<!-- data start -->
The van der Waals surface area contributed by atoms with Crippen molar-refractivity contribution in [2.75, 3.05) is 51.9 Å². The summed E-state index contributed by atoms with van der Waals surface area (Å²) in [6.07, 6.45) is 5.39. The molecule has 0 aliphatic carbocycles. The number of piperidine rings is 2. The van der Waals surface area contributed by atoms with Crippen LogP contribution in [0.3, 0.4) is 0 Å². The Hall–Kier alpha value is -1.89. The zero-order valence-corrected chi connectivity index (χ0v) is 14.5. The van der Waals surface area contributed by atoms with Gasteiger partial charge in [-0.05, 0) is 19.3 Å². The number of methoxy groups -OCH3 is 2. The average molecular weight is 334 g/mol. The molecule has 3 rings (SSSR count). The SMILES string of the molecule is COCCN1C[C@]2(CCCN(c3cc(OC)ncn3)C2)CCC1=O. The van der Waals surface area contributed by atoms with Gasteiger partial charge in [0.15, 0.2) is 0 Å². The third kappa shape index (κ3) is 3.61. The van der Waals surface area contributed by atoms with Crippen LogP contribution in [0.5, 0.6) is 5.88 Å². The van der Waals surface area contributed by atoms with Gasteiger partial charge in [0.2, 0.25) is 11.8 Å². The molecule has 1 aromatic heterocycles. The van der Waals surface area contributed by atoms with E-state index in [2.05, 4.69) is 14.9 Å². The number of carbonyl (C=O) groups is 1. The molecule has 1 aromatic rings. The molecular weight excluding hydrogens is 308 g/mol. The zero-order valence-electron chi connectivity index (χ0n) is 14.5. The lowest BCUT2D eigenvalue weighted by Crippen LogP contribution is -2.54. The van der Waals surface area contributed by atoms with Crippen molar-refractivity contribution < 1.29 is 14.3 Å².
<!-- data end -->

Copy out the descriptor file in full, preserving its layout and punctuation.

The van der Waals surface area contributed by atoms with Crippen molar-refractivity contribution in [2.75, 3.05) is 51.9 Å². The summed E-state index contributed by atoms with van der Waals surface area (Å²) in [6.07, 6.45) is 5.39. The molecule has 0 aliphatic carbocycles. The number of piperidine rings is 2. The van der Waals surface area contributed by atoms with Crippen LogP contribution in [0.3, 0.4) is 0 Å². The Hall–Kier alpha value is -1.89. The zero-order valence-corrected chi connectivity index (χ0v) is 14.5. The van der Waals surface area contributed by atoms with Gasteiger partial charge in [-0.05, 0) is 19.3 Å². The number of methoxy groups -OCH3 is 2. The average molecular weight is 334 g/mol. The molecule has 3 rings (SSSR count). The SMILES string of the molecule is COCCN1C[C@]2(CCCN(c3cc(OC)ncn3)C2)CCC1=O. The van der Waals surface area contributed by atoms with Gasteiger partial charge in [0.15, 0.2) is 0 Å². The third kappa shape index (κ3) is 3.61. The van der Waals surface area contributed by atoms with Crippen LogP contribution in [0.5, 0.6) is 5.88 Å². The van der Waals surface area contributed by atoms with Gasteiger partial charge in [0.2, 0.25) is 11.8 Å². The molecule has 1 aromatic heterocycles. The van der Waals surface area contributed by atoms with E-state index in [2.05, 4.69) is 14.9 Å². The number of carbonyl (C=O) groups is 1. The molecule has 1 aromatic rings. The molecular weight excluding hydrogens is 308 g/mol. The zero-order valence-electron chi connectivity index (χ0n) is 14.5. The lowest BCUT2D eigenvalue weighted by Crippen LogP contribution is -2.54. The van der Waals surface area contributed by atoms with Crippen molar-refractivity contribution < 1.29 is 14.3 Å².